Believe it or not, this is my first time to Mother Chu's. For some reason or another, we always end up elsewhere yet I always stop and have a look at the women at the front folding and making dumplings. There's something so rhythmically hypnotic about the process that keeps me entertained. Call me simple.
One Friday night we find ourselves hungry and in need of a good meal. We walk towards the main area of Chinatown and I see the red sign and say "Ooooh let's go to Mother Chu's!". I have no idea who Mother Chu is, perhaps she's one of the dumpling ladies. We opt for outside seating as the inside is crowded and try and make sense out of the two enormous menus we are given. It seems there is a section of small Taiwanese snacks and dumplings including savoury shallot pancakes, flaky pastries, and rice rolls.
There are also noodle dishes, rice dishes and meat dishes in traditional taiwanese flavours as well as cantonses style dishes. I'm drawn to the Angelica Mutton soup as I've only had mutton once in my life but unfortunately they are out of it. As my husband loves beef noodle soup, he orders a Szechuan version (spicy) $7 with suan choi (hand made pickled cabbage) $1 extra and I order a pork mince with rice $5 and we order some snacks to share including a pork flakey pastry $2.20, beef pancake $2.50, glutinous rice rolls with pork floss $3 and spicy seaweed salad $4. That's $24.70 she says and holds out her hand. Oh and you need to pay when you order.
Before we've had a chance to even contemplate our surroundings, the soup, mince with rice and seaweed salad arrive. We have to ask for water a few times but finally get it fourth time lucky.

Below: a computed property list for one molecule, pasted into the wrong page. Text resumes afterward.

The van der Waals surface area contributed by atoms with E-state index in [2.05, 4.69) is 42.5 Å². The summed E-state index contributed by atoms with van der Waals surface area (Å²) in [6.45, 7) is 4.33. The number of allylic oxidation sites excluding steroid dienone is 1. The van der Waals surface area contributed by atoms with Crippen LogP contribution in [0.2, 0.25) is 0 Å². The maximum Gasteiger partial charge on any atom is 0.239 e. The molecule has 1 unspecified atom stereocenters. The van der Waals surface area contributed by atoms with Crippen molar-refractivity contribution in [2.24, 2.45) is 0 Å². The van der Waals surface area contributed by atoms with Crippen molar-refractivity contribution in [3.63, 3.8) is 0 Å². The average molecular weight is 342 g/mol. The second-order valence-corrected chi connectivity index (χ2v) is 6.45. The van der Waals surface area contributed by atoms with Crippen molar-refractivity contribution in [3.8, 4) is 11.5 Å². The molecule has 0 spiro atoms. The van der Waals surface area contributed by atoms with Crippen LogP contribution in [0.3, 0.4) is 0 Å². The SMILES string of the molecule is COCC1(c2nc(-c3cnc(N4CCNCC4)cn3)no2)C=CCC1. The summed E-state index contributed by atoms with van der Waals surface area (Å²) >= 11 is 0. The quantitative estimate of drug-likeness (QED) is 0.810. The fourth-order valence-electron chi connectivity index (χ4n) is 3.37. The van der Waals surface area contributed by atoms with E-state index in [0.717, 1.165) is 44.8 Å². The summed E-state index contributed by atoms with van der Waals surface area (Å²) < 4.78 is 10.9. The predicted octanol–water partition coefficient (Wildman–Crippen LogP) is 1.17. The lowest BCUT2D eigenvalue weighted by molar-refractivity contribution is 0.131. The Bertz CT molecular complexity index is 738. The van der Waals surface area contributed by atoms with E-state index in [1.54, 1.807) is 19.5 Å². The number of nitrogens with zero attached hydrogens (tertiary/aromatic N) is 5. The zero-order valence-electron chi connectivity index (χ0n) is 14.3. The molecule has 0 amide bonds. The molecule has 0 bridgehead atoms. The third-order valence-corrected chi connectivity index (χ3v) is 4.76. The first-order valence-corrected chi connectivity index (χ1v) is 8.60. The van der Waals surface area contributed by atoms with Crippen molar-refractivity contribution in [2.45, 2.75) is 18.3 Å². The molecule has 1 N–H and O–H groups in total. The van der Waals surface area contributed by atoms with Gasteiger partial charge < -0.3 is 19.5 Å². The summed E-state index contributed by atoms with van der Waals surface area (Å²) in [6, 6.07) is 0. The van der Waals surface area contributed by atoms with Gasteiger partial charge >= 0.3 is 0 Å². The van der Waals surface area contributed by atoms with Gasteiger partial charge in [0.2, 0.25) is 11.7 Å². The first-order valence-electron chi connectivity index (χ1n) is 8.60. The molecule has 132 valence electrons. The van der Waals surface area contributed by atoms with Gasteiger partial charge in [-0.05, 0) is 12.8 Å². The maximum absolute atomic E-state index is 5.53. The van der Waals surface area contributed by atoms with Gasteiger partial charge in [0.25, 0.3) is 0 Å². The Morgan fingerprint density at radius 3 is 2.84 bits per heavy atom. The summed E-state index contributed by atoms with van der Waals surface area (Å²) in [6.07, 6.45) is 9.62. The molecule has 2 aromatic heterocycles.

The Szechuan beef noodle soup has a slick of chili oil at the top and features shanghai noodles, thin slivers of roast beef and an spicy and indeed fairly fiery chili oil infused broth. The noodles are way too soft for me and whilst the beef is nice, the broth is a little plain and seeming flavoured mostly of chili oil. I leave this to my husband who confesses that it is too hot for him and unlike most noodle soups where he will finish every drop of the soup, most of this soup is left behind.
The Suan Choi is a small side dish of cabbage, full of flavour and sesame oil and quite delicious.
I try the Glutinous rice filled with pork floss -it's wrapped in glad wrap, warm to the touch and cut in half to reveal the filling and presumably for easier eating. it's about the size of one and a half sushi rolls. It's a touch dry and could do with something a little more moist inside but I do love glutinous rice and am happy enough to polish this all off myself. Interestingly, inside is a stick of fried bread among the pork floss which adds crunch and that oily unmistakably fried bread stick flavour.
Next I try the ground pork mince on rice. The rice is a little gluggy for my taste and the pork mince, although tasty could do with more of a ginger flavour. It's nevertheless pleasant enough and filling and cheap at $5.
The spicy seaweed salad is normally one of my favourite items on a Japanese menu. However, as Mother Chu's is Taiwanese I expected some sort of difference and the difference here is the seaweed. In Japanese establishments, seaweed salad is usually bright neon green with ultra thin thread-like strands. Here, they're a much duller green and thicker. I prefer the texture and flavour of the japanese version but for $4 and such a big plate this isn't too bad.
By now, our last two snacks have arrived. The beef shallot pancake $2.50 is like a mini pizza and thinly filled with shallots and ground beef. We ask for chili sauce which nicely rounds out the flavour.
The Pork filled flaky pastry $2.20 is a sizeable warm, sesame seed coated pastry bun which is indeed very flakey inside. The smart way to eat it would be to pick it up and take a bite unlike what I did which was to try to cut it with utensils which was difficult and messy to boot. The pork filling is similar to that of pork dumplings and if I weren't so full I would've happily finished it.
Even though paying at the beginning of the meal at your table might seem a touch odd, when we're finished we're glad as there's no hailing the waitress for our bill and paying, we simply get up and leave. But not without watching them make the dumplings at the front first.
Mother Chu's Taiwanese Gourmet
Shop 1, 8688 Dixon St
Haymarket NSW 2000
Phone (02) 9211 0288
Open 7 days 8:30am-8:30pm